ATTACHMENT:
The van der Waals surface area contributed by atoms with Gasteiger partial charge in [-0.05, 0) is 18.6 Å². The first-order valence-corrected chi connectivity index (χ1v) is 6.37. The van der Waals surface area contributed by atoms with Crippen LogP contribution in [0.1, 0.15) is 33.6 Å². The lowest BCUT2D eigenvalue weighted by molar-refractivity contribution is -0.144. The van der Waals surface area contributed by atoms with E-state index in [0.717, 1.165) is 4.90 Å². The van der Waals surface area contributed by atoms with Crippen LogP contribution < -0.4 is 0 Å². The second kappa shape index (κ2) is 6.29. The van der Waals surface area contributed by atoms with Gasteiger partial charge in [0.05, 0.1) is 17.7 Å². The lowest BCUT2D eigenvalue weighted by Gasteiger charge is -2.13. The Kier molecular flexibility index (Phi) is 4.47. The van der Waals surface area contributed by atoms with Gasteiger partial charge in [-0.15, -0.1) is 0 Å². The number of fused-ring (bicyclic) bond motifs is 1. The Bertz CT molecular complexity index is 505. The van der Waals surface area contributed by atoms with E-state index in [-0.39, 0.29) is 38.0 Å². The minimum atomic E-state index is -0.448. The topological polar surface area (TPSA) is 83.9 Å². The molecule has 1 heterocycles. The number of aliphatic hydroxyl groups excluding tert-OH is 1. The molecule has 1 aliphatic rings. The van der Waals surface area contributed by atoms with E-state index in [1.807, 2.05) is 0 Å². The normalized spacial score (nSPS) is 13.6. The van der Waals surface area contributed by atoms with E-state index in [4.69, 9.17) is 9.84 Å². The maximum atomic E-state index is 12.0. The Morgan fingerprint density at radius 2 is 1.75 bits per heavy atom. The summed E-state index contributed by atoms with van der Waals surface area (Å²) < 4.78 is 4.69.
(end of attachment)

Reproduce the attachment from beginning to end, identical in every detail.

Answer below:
The van der Waals surface area contributed by atoms with Gasteiger partial charge in [-0.05, 0) is 18.6 Å². The first-order valence-corrected chi connectivity index (χ1v) is 6.37. The van der Waals surface area contributed by atoms with Crippen LogP contribution in [0.1, 0.15) is 33.6 Å². The lowest BCUT2D eigenvalue weighted by molar-refractivity contribution is -0.144. The van der Waals surface area contributed by atoms with E-state index in [0.717, 1.165) is 4.90 Å². The van der Waals surface area contributed by atoms with Crippen LogP contribution < -0.4 is 0 Å². The second kappa shape index (κ2) is 6.29. The van der Waals surface area contributed by atoms with Gasteiger partial charge in [0.05, 0.1) is 17.7 Å². The lowest BCUT2D eigenvalue weighted by Gasteiger charge is -2.13. The Kier molecular flexibility index (Phi) is 4.47. The van der Waals surface area contributed by atoms with Gasteiger partial charge in [-0.15, -0.1) is 0 Å². The number of fused-ring (bicyclic) bond motifs is 1. The Bertz CT molecular complexity index is 505. The van der Waals surface area contributed by atoms with E-state index in [-0.39, 0.29) is 38.0 Å². The minimum atomic E-state index is -0.448. The topological polar surface area (TPSA) is 83.9 Å². The molecule has 1 heterocycles. The number of aliphatic hydroxyl groups excluding tert-OH is 1. The molecule has 1 aliphatic rings. The van der Waals surface area contributed by atoms with E-state index in [1.807, 2.05) is 0 Å². The normalized spacial score (nSPS) is 13.6. The van der Waals surface area contributed by atoms with E-state index in [4.69, 9.17) is 9.84 Å². The maximum atomic E-state index is 12.0. The Morgan fingerprint density at radius 2 is 1.75 bits per heavy atom. The summed E-state index contributed by atoms with van der Waals surface area (Å²) < 4.78 is 4.69.